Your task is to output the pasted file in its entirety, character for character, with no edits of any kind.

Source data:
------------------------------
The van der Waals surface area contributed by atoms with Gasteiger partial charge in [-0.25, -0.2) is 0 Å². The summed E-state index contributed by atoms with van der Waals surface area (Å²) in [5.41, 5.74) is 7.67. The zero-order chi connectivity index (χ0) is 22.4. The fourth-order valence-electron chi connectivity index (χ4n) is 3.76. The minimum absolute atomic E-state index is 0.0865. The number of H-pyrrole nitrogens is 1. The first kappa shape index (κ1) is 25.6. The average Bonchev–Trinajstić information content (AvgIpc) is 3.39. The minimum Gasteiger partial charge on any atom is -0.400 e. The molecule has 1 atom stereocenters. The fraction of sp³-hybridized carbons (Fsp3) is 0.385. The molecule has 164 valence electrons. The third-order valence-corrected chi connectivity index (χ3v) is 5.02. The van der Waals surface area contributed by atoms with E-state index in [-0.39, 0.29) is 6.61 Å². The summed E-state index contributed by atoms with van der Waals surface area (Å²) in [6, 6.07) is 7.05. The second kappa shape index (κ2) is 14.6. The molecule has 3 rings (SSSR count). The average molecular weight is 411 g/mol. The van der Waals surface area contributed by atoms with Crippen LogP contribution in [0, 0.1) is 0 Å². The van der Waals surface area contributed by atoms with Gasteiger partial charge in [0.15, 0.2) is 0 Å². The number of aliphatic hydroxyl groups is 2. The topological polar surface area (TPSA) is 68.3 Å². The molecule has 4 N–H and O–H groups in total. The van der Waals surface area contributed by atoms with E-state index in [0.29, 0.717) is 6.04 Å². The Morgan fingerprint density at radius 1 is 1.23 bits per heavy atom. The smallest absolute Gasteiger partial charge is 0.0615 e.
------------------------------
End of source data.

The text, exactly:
The van der Waals surface area contributed by atoms with Gasteiger partial charge in [-0.25, -0.2) is 0 Å². The summed E-state index contributed by atoms with van der Waals surface area (Å²) in [5.41, 5.74) is 7.67. The zero-order chi connectivity index (χ0) is 22.4. The fourth-order valence-electron chi connectivity index (χ4n) is 3.76. The minimum absolute atomic E-state index is 0.0865. The number of H-pyrrole nitrogens is 1. The first kappa shape index (κ1) is 25.6. The average Bonchev–Trinajstić information content (AvgIpc) is 3.39. The minimum Gasteiger partial charge on any atom is -0.400 e. The molecule has 1 atom stereocenters. The fraction of sp³-hybridized carbons (Fsp3) is 0.385. The molecule has 164 valence electrons. The third-order valence-corrected chi connectivity index (χ3v) is 5.02. The van der Waals surface area contributed by atoms with E-state index in [-0.39, 0.29) is 6.61 Å². The summed E-state index contributed by atoms with van der Waals surface area (Å²) in [6, 6.07) is 7.05. The second kappa shape index (κ2) is 14.6. The molecule has 3 rings (SSSR count). The average molecular weight is 411 g/mol. The van der Waals surface area contributed by atoms with Crippen LogP contribution in [0, 0.1) is 0 Å². The van der Waals surface area contributed by atoms with Gasteiger partial charge in [0.15, 0.2) is 0 Å². The number of aliphatic hydroxyl groups is 2. The topological polar surface area (TPSA) is 68.3 Å². The molecule has 4 N–H and O–H groups in total. The van der Waals surface area contributed by atoms with E-state index in [0.29, 0.717) is 6.04 Å². The Morgan fingerprint density at radius 1 is 1.23 bits per heavy atom. The smallest absolute Gasteiger partial charge is 0.0615 e.